Similarly, BAG-1 appears to enhance the anti-apoptotic properties of Bcl-2 through direct interaction (), although BAG-1 shares no sequence homology with Bcl-2 family's conserved domains (Takayama et al., 1995
). BAG-1 does have sequence similarity with several ubiquitin and ubiquitin-like proteins, and some researchers have speculated that BAG-1 may orchestrate the interaction between Bcl-2 and proteosome complexes that participate in cell death regulation (Alberti et al., 2003
). As with Bcl-2, animal studies investigating the function of BAG-1 in affective resilience offer further evidence for this factor's potential as a therapeutic target for BPD (Maeng et al., 2008
2.3. Neurotrophic/neuroprotective effects
Chronic treatment with lithium and valproate activate the neurotrophic/neuroprotective signaling pathways highlighted in , including the BDNF/extracellular signal regulated kinase (ERK) pathway, the PI3K/AKT pathway, and the glycogen synthase kinase 3 (GSK-3) pathway (Shaltiel et al., 2007
). Therefore, targeting neurotrophic signaling cascades has been suggested as a putative treatment for BPD.
For example, lithium and valproate both increase BDNF in the rat frontal cortex (Einat et al., 2003
; Fukumoto et al., 2001
). BDNF, in turn, has been implicated in enhancing synaptic plasticity, cell survival, and antidepressant actions when infused directly into the hippocampus in rodent models used to screen for antidepressant efficacy (Shirayama et al., 2002
). Interestingly, lithium and valproate both protect against oxidative stress (Lai et al., 2006
), but lithium also has neuroprotective properties in a rodent cerebral ischemic model (Bian et al., 2007
). Lithium also increases brain N-acetylaspartate (NAA) concentrations (Moore et al., 2000
), a marker of neuronal viability. BAG-1 has also been shown to activate the ERK mitogen-activated protein (MAP) kinase cascades (Kermer et al., 2002
), which are key signaling cascades upstream of BDNF. Taken together, this evidence suggests that the neuroprotective effects of mood stabilizers may in part be mediated through enhancement of BDNF/ERK signaling.
2.4. Glucocorticoid/HPA axis regulation
GR signaling provides a negative feedback mechanism for the HPA axis. GRs have a lower affinity than mineralocorticoid receptors (MRs) so they are activated at higher levels of cortisol, such as during a stress response. Interestingly, very recent data support the notion that GRs can modulate mitochondrial function (specifically, mitochondrial oxidation, membrane potential, and mitochondrial calcium holding capacity) by forming an association with Bcl-2 and translocating to the mitochondria to enhance neuroprotection (Du et al., in press
). By enhancing mitochondrial calcium buffering, GR in concert with Bcl-2 may increase cell survival mechanisms and reduce cell death following prolonged exposure to cytotoxic calcium levels (). Thus, GR signaling appears to play a multifaceted role, including acting not only as a negative modulator of the HPA axis, but also interacting directly with Bcl-2 to provide neuroprotection.
In animal models, overexpression of GRs in mouse forebrain leads to increased anxiety-like and depressive-like behaviors, increased sensitivity to antidepressants, and enhanced cocaine sensitization (Wei et al., 2004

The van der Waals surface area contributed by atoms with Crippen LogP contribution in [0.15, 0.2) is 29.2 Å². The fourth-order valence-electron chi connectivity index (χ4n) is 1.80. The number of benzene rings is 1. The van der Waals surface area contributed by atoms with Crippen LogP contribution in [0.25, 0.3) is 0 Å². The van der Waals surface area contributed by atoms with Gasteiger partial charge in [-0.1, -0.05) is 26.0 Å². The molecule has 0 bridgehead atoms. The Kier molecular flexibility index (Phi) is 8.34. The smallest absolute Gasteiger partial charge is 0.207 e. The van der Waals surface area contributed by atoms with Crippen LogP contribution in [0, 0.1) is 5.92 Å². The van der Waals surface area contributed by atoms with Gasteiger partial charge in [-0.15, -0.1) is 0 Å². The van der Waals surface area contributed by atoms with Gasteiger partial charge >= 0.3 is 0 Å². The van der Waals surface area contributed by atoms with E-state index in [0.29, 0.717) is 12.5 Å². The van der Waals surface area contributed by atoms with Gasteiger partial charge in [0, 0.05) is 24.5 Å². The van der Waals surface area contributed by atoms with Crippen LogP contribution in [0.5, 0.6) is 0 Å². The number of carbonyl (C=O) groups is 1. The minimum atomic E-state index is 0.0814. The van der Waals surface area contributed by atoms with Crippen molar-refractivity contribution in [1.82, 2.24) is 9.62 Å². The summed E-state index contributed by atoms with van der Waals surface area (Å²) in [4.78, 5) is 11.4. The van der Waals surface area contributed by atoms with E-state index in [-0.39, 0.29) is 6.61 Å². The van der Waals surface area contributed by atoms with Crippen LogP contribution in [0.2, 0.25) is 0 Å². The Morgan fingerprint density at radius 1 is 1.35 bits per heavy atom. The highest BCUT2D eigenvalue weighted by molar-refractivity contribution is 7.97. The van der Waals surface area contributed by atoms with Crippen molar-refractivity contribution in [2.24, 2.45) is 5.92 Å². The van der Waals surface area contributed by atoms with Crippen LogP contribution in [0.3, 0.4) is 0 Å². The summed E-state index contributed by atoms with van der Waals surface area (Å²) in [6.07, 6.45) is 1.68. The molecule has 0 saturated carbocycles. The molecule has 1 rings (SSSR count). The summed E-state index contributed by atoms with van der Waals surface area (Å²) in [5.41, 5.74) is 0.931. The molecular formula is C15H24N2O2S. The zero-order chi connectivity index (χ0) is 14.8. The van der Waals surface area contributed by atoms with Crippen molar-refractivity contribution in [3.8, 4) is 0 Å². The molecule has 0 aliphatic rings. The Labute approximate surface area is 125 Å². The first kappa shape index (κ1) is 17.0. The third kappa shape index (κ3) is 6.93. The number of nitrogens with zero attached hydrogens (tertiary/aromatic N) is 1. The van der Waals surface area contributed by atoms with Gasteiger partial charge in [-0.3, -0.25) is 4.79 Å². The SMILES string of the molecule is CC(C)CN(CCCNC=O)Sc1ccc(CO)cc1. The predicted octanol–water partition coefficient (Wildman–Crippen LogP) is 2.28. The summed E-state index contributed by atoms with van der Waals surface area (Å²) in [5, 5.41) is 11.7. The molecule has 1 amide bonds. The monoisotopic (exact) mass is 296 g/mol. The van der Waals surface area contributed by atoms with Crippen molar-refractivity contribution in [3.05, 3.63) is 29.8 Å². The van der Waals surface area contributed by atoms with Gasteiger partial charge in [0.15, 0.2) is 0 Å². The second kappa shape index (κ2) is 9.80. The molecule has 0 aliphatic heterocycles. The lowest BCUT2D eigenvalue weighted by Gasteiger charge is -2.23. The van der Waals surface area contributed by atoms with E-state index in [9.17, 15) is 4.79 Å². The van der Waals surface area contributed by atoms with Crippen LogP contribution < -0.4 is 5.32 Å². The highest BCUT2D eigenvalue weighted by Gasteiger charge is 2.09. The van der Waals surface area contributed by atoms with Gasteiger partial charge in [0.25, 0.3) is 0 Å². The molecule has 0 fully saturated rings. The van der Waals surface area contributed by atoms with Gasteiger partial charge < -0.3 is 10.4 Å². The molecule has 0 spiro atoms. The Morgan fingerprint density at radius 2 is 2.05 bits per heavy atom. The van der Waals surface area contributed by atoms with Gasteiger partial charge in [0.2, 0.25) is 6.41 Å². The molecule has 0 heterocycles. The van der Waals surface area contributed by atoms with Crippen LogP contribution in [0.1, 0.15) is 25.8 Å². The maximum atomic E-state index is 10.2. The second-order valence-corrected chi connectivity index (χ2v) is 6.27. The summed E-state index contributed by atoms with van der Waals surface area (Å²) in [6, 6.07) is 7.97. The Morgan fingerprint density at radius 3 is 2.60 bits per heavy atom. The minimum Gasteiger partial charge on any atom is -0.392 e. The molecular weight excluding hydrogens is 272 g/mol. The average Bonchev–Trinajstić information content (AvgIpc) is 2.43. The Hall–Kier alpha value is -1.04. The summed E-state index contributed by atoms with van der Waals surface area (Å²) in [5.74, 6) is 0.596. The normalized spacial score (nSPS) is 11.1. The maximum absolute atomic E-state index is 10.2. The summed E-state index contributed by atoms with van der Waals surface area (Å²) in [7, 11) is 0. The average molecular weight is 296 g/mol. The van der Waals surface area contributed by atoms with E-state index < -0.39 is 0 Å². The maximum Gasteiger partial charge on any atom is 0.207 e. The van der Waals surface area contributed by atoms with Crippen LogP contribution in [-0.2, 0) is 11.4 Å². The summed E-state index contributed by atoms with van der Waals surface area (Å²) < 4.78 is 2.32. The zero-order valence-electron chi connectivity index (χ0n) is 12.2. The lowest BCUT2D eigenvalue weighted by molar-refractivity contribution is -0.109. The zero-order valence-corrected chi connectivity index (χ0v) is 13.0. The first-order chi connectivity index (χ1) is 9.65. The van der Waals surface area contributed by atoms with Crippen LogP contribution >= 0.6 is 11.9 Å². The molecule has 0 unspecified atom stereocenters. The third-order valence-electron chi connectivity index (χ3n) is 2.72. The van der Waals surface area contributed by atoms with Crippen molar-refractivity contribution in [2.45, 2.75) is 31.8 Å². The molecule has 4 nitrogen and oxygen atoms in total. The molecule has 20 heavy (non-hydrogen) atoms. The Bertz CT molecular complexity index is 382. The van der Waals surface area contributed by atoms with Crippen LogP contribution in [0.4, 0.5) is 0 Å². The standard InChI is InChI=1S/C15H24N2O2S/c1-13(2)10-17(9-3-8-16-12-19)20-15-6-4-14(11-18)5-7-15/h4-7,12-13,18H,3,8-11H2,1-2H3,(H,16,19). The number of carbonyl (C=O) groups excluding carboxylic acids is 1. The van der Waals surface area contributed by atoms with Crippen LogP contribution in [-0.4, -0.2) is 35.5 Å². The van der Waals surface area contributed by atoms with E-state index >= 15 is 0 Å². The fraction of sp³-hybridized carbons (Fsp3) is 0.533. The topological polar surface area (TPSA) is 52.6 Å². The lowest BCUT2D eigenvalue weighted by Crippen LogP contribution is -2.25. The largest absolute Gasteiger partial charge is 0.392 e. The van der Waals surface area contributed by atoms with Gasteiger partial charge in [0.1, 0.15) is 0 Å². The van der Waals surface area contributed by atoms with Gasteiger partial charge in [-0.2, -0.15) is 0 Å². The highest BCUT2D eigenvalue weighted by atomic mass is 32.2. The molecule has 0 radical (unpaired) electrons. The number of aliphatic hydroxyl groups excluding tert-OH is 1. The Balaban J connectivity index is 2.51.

). In addition, overexpression of GRs in mouse forebrain leads to mild cognitive dysfunction as well as an initial blunted response to stress followed by a delay in turning off the stress response. Wei et al. (2007)
also found that overexpression of GRs—even in the absence of stress—alters hippocampal molecular signaling, especially glutamate signaling, in addition to impairing hippocampal spatial memory tasks in the Morris water maze (Wei et al., 2007
BAG-1 is a Hsp70/Hcs70-regulating co-chaperone protein that can interact with GRs () and attenuate their nuclear trafficking and function (Schneikert et al., 1999
). Interestingly, glucocorticoids are one of the few agents that can promote either depressive or manic episodes in patients with BPD. BAG-1 overexpressing mice showed faster recovery in the amphetamine-induced hyperlocomotion test, as well as resistance to cocaine-induced behavioral sensitization (Maeng et al., 2008
); these two animal models are used to screen potential anti-manic agents. Lithium-treated animals also showed similar behavioral responses as BAG-1 overexpressing mice. Reduction of BAG-1 in heterozygous knockout mice had the opposite effect, leading to enhanced response to cocaine-induced behavioral sensitization (Maeng et al., 2008
). In terms of anxiety and depression, BAG-1 overexpressing mice demonstrated a less anxious behavioral phenotype in the elevated plus maze test and had facilitated spontaneous recovery rates from helplessness behavior compared with wild-type littermates (Maeng et al., 2008
). Small interfering RNA (siRNA) studies found that BAG-1 blocked the lithium-induced attenuation of GR activity, suggesting that mood stabilizers may be acting via BAG-1 (Zhou et al., 2005
), and lending further support to the notion that BAG-1 may be a future therapeutic target in developing novel medications for BPD.
FKBP5 also modulates GR function through its association with Hsp-90. Hsp-90 is a molecular chaperone with a central role in steroid hormone signaling. In animal studies, squirrel monkeys have high levels of cortisol, and normal expression of GR. They also possess an ortholog of FKBP5 (FKBP51). FKBP51 effectively lowers the corticosteroid binding affinity of the GR in squirrel monkeys by 11-fold and, interestingly, is expressed 13-fold higher in squirrel monkeys than in humans (Reynolds et al., 1999
). This study indicates one mechanism whereby a GR chaperone can lead to glucocorticoid resistance. Taken together, the evidence suggests that BAG-1, FKBP5, and Hsp-90 support the GR network by enhancing its function during stress-induced events by increasing negative feedback to the HPA axis or promoting cell survival mechanisms. In this manner, these modulators of glucocorticoid receptors provide another layer of control that enables GRs to have such diverse functions in regulation and survival.